It made me smile

Fanie Fourie’s Lobola is a wonderful little film and it’s fitting I was picked to review this South African film because I just returned from a lengthy trip to the country—my second trip in the last two years.  I love South Africa and think it’s one of the best places on the planet to visit.  So, not surprisingly, I try to watch as many South African films as I can—especially romantic-comedies.

This film is about an interracial couple who want to get married.  Fanie is the Afrikaner guy who’s fallen in love with Dinky, a Zulu.  Nowadays, such a marriage is becoming more and more common in South Africa.  Up until about 20 years ago, such a marriage was illegal and might have sent the couple to prison!  But now, the country is enjoying a certain level of acceptance for such relationships—though the cultural differences are massive and go far beyond color!  He speaks Afrikaans—a variant of Dutch that’s been spoken by white settlers since the 17th century.  She speaks Isizulu.  And, the film is in both languages as well as English.  In fact, the country has 11 different official languages—so don’t be at all surprised by all the subtitles!  And, the differences are greater yet—which you’ll discover when you see the film.

Fanie Fourie’s Lobola
Directed by
Henk Pretorius
Eduan van Jaarsveldt, Zethu Dhlomo, Jerry Mofokeng
Release Date
22 April 2014
Martin’s Grade: A

While Fanie and Dinky’s families are having a hard time accepting this marriage, there also is a cultural problem Fanie didn’t anticipate…the lobola.  This is a dowry that the groom must pay the bride’s father in order to get his permission.  In the film, Dinky said this felt like Fanie had to BUY her—but the father insists on doing things the old fashioned way.  Much of my recent trip was spent in the KwaZulu-Natal region—where Zulus predominate.  And, like you’ll see in the film, folks STILL often complete the lobola by securing permission with cattle as opposed to money!  You didn’t know you were going to get a little cultural lesson in my review, did you?  Well I mention all this because you should understand about these customs, as what you are seeing in the film still is widely practiced today.

There is one problem with the lobola, however.  Fanie is a struggling artist and like most struggling artists, he’s poor…very poor.  And, a slick and handsome black man, Mandla, has already offered the lobola for Dinky’s hand—and he’s quite wealthy.  What is the very nice but somewhat nerdy Fanie to do?  How can he provide for the lobola and get the woman of his dreams?!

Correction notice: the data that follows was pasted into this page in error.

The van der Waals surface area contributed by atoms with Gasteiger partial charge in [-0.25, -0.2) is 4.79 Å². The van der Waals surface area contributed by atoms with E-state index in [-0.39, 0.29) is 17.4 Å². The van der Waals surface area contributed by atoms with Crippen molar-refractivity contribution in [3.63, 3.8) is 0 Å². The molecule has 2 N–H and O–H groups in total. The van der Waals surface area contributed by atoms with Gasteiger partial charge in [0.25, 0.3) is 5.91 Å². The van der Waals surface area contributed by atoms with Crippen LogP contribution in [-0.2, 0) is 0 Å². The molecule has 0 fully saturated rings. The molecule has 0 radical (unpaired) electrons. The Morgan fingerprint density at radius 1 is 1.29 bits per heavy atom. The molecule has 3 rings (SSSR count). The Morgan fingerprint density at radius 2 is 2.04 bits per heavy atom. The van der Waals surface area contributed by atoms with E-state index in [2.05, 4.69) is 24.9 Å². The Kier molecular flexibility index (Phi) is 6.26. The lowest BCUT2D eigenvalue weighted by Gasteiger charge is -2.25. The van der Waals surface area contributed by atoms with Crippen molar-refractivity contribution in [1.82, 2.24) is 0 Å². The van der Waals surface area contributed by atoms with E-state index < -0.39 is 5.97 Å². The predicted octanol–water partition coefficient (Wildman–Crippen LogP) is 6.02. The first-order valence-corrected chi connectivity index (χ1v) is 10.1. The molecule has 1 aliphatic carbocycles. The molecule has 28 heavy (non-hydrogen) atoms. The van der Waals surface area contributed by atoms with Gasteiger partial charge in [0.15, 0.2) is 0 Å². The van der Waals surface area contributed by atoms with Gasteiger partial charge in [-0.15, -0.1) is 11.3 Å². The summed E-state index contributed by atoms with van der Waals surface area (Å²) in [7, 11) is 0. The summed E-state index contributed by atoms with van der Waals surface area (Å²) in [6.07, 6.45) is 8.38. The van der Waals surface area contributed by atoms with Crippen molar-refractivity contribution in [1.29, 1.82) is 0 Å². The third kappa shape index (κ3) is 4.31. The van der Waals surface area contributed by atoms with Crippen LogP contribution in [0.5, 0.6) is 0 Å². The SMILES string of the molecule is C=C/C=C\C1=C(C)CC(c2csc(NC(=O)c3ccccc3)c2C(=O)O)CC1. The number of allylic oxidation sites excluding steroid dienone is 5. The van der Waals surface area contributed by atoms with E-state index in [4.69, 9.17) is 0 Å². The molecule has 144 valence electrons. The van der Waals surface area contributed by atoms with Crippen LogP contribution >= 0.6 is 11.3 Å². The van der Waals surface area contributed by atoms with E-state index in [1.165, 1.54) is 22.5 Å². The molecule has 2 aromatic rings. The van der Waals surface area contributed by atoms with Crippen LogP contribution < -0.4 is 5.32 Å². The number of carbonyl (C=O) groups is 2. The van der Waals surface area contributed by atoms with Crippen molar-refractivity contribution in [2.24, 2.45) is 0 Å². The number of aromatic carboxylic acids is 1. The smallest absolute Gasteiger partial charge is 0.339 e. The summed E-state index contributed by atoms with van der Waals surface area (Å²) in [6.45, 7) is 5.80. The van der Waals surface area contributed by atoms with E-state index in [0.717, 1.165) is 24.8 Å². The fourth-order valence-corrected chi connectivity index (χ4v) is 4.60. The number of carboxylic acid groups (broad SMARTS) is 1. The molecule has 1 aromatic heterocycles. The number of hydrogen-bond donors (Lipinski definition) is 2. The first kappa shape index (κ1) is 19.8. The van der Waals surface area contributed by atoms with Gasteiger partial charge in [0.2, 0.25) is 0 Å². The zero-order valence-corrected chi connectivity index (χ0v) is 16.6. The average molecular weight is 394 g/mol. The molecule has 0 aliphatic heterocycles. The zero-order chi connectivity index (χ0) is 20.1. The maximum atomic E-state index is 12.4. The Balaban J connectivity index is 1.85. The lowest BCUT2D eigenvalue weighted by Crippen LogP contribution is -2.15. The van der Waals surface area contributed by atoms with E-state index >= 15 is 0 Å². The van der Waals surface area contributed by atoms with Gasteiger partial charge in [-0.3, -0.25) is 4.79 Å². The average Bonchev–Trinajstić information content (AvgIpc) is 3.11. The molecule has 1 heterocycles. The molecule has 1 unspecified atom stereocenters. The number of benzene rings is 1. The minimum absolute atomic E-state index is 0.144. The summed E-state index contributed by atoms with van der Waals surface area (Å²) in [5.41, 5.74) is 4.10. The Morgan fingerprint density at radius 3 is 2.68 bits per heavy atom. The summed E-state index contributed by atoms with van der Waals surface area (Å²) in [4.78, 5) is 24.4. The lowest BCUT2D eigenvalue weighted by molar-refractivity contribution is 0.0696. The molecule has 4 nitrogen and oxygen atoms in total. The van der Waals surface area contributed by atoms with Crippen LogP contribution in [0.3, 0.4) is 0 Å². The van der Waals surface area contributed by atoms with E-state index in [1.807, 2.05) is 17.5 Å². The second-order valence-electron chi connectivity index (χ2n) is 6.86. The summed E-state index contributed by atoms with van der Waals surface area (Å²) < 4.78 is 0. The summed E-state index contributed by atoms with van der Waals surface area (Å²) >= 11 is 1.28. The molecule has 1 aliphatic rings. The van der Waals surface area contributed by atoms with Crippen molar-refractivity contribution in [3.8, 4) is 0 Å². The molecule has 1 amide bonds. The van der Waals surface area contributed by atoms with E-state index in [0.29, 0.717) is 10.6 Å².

The film has an awful lot to like.  The acting is wonderful (particularly by Zethu Dhlomo as Dinky), the writing also very engaging and sweet (you might want to watch it with a few Kleenex tissues nearby) and the film is a perfect date night film.  And, if you like this nice film, I also recommend you try White Wedding—another terrific recent export from South Africa.

By the way, if you care, here are a few more cultural tidbits you might like to know before you see the film.  White South Africans rarely venture into the black townships where Dinky lived in the film.  While this is changing a bit, most of the whites you see in these places are tourists from other countries—folks like me.  Also, when Fanie wears a South African rugby shirt and later takes her to a rugby match, this is a very white South African thing to do.  While there are some excellent black players finally playing for the team, up until more recently it was an all-white sport with only white fans.  Black South Africans, conversely, are much more into soccer—and yes, they call it soccer in South Africa—just like us Americans.  Also, in the scene at the rugby match where Fanie is supposed to pay the black men standing around in the parking lot, this is an odd custom I couldn’t quite get used to.  This is the case in many places—airports, malls, restaurants.  These mostly young entrepreneurs are paid to keep an eye on your car.  Some say it’s really like insurance to make sure these same guys don’t mess up your car and some see this as a very natural South African thing.   Finally, Fanie’s brother, Chris Cameleon, is a relatively famous guy in South Africa for his singing—and I really enjoyed his song that ended the movie—it was VERY catchy.

You can read my interview with the wonderful actress, Zethu Dhlomo, who co-starred in Fanie Fourie’s Lobola, by clicking here.

If you see the film, drop me a line and let me know what you think.  Enjoy.

Review by Lead Entertainment Writer & Film Critic, Martin Hafer